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The air pollution crisis in Delhi has been another trigger for schoolchildren to stage public protests to demand immediate action on environment and climate change

India’s youth are taking to the streets to demand action on environment (Photo by People’s Climate March)

India’s youth are taking to the streets to demand action on environment (Photo by People’s Climate March)

During the ongoing air pollution crisis in northern India, children have started organising protests in Delhi national capital region to demand their fundamental right to clean air. On 5 November 2019, a mass protest was organised at Amar Jawan Jyoti at India Gate, where children joined to raise their voice against the severe air pollution issue and the inaction of authorities and government on the matter.

On November 17, another protest was organized at the Leisure Valley Ground in Gurugram on the outskirts of Delhi, where thousands of protestors gathered on a Sunday morning asking the government to take action and ensure that residents have access to breathable air.

I don’t remember if as a kid I had to worry about air pollution and the impact it was having on my health. I was privileged to enjoy my childhood by playing outdoors and not hiding my face behind a mask. But times have changed. Today’s children are being denied of their fundamental right to breathe clean air. Is this fair?

In today’s time, children need to be aware and maintain a sustainable lifestyle that does not negatively impact the climate. It is everyone’s responsibility, including the children to ensure their action do not contribute to the issue of air pollution. However, it is not fair that the issue of air pollution has been impacting their life to the extent that they have taken to the streets to demand their social right – the right to breathe clean air.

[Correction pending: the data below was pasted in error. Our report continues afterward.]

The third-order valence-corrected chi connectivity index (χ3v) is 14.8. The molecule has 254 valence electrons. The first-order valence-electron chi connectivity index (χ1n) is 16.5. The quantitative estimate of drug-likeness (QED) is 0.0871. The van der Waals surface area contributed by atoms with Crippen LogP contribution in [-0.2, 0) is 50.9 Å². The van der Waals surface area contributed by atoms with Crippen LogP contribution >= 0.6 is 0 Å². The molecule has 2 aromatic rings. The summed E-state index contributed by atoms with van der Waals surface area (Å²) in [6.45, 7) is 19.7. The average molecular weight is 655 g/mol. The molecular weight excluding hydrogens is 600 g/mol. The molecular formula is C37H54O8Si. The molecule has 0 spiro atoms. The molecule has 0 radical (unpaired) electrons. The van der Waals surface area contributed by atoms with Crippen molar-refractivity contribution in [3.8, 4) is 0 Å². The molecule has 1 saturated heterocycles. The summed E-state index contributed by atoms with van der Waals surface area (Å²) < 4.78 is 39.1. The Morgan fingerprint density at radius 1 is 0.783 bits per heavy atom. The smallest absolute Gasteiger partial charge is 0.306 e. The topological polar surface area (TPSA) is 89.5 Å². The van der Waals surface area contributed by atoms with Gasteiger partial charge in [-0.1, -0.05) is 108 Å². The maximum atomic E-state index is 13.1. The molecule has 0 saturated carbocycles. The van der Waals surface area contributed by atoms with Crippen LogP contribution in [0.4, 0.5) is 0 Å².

In early November, Delhi declared public health emergency and the schools were shut down. A thick blanket of smog had engulfed the Delhi and the adjoining areas skies. In normal circumstances, holidays would bring cheers to children. A holiday which brings with it sore throat, burning eyes, wheezing, asthma, use of air purifiers, masks and more importantly an instruction from parents to remain indoors is not something to cheer about.

The issue of air pollution is recurring and becoming more and more severe with each passing year. The air quality in and around the national capital is counted among the worst in the world. With Air Quality Index (AQI) breaching the 1,000 mark in some areas, children feel that it is like subjecting them to living in a gas chamber.

Children are among the most at risk. “A child born yesterday in Delhi would have smoked 40-50 cigarettes on the first day of his or her life,” says Arvind Kumar, a lung surgeon at the Sir Ganga Ram Hospital in Delhi and founder of the Lung Care Foundation. This is the level of seriousness of the issue.

Childhood at risk